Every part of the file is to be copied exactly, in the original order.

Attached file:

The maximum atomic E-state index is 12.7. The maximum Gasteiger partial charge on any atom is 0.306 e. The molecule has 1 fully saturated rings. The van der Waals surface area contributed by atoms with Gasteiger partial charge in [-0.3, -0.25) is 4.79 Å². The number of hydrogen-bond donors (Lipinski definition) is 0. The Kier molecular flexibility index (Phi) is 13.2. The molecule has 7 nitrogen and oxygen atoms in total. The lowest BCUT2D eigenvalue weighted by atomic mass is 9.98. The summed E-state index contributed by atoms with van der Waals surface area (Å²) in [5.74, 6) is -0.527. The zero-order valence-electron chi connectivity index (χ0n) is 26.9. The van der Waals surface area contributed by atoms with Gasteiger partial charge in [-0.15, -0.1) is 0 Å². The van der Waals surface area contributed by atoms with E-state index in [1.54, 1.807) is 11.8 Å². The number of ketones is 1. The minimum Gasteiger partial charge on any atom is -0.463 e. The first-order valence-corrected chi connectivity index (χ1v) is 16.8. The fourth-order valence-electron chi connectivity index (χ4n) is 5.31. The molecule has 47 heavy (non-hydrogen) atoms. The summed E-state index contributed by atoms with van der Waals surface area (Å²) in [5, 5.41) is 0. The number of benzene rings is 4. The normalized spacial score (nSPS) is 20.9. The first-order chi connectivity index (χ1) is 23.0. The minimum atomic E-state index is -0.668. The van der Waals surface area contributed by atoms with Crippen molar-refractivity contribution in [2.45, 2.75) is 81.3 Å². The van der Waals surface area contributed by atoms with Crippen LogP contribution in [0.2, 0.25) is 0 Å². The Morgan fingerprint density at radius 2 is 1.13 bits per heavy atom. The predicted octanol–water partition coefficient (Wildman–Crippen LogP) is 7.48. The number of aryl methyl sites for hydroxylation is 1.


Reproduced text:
The maximum atomic E-state index is 12.7. The maximum Gasteiger partial charge on any atom is 0.306 e. The molecule has 1 fully saturated rings. The van der Waals surface area contributed by atoms with Gasteiger partial charge in [-0.3, -0.25) is 4.79 Å². The number of hydrogen-bond donors (Lipinski definition) is 0. The Kier molecular flexibility index (Phi) is 13.2. The molecule has 7 nitrogen and oxygen atoms in total. The lowest BCUT2D eigenvalue weighted by atomic mass is 9.98. The summed E-state index contributed by atoms with van der Waals surface area (Å²) in [5.74, 6) is -0.527. The zero-order valence-electron chi connectivity index (χ0n) is 26.9. The van der Waals surface area contributed by atoms with Gasteiger partial charge in [-0.15, -0.1) is 0 Å². The van der Waals surface area contributed by atoms with E-state index in [1.54, 1.807) is 11.8 Å². The number of ketones is 1. The minimum Gasteiger partial charge on any atom is -0.463 e. The first-order valence-corrected chi connectivity index (χ1v) is 16.8. The fourth-order valence-electron chi connectivity index (χ4n) is 5.31. The molecule has 47 heavy (non-hydrogen) atoms. The summed E-state index contributed by atoms with van der Waals surface area (Å²) in [5, 5.41) is 0. The number of benzene rings is 4. The normalized spacial score (nSPS) is 20.9. The first-order chi connectivity index (χ1) is 23.0. The minimum atomic E-state index is -0.668. The van der Waals surface area contributed by atoms with Crippen molar-refractivity contribution in [2.45, 2.75) is 81.3 Å². The van der Waals surface area contributed by atoms with Crippen LogP contribution in [0.2, 0.25) is 0 Å². The Morgan fingerprint density at radius 2 is 1.13 bits per heavy atom. The predicted octanol–water partition coefficient (Wildman–Crippen LogP) is 7.48. The number of aryl methyl sites for hydroxylation is 1.